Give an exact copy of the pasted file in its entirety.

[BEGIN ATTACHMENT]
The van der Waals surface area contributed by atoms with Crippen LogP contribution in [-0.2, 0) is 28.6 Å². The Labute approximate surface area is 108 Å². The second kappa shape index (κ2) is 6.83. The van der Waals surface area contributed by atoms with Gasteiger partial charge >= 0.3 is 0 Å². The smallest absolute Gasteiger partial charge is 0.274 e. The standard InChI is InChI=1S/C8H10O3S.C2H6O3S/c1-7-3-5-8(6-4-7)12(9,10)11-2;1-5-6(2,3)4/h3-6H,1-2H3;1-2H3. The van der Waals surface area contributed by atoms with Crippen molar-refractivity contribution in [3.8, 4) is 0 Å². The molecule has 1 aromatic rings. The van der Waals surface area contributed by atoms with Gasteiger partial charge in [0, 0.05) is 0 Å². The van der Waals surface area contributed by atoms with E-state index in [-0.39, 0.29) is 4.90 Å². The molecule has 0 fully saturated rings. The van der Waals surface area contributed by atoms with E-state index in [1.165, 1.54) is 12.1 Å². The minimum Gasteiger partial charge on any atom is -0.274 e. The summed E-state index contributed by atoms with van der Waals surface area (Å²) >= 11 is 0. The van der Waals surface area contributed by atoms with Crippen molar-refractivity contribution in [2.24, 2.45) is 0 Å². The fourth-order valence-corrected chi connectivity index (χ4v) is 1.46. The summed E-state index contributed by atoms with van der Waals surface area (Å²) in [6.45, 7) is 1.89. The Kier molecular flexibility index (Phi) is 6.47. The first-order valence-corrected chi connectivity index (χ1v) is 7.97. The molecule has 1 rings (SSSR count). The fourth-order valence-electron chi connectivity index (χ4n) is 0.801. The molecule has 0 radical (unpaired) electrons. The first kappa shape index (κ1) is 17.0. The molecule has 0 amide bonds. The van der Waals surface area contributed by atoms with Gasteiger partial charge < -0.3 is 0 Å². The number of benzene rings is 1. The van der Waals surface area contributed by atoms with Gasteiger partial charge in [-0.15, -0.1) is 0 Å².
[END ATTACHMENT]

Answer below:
The van der Waals surface area contributed by atoms with Crippen LogP contribution in [-0.2, 0) is 28.6 Å². The Labute approximate surface area is 108 Å². The second kappa shape index (κ2) is 6.83. The van der Waals surface area contributed by atoms with Gasteiger partial charge >= 0.3 is 0 Å². The smallest absolute Gasteiger partial charge is 0.274 e. The standard InChI is InChI=1S/C8H10O3S.C2H6O3S/c1-7-3-5-8(6-4-7)12(9,10)11-2;1-5-6(2,3)4/h3-6H,1-2H3;1-2H3. The van der Waals surface area contributed by atoms with Crippen molar-refractivity contribution in [3.8, 4) is 0 Å². The molecule has 1 aromatic rings. The van der Waals surface area contributed by atoms with Gasteiger partial charge in [0, 0.05) is 0 Å². The van der Waals surface area contributed by atoms with E-state index in [-0.39, 0.29) is 4.90 Å². The molecule has 0 fully saturated rings. The van der Waals surface area contributed by atoms with E-state index in [1.165, 1.54) is 12.1 Å². The minimum Gasteiger partial charge on any atom is -0.274 e. The summed E-state index contributed by atoms with van der Waals surface area (Å²) >= 11 is 0. The van der Waals surface area contributed by atoms with Crippen molar-refractivity contribution in [2.24, 2.45) is 0 Å². The fourth-order valence-corrected chi connectivity index (χ4v) is 1.46. The summed E-state index contributed by atoms with van der Waals surface area (Å²) in [6.45, 7) is 1.89. The Kier molecular flexibility index (Phi) is 6.47. The first-order valence-corrected chi connectivity index (χ1v) is 7.97. The molecule has 1 rings (SSSR count). The fourth-order valence-electron chi connectivity index (χ4n) is 0.801. The molecule has 0 radical (unpaired) electrons. The first kappa shape index (κ1) is 17.0. The molecule has 0 amide bonds. The van der Waals surface area contributed by atoms with Gasteiger partial charge < -0.3 is 0 Å². The number of benzene rings is 1. The van der Waals surface area contributed by atoms with Gasteiger partial charge in [-0.15, -0.1) is 0 Å².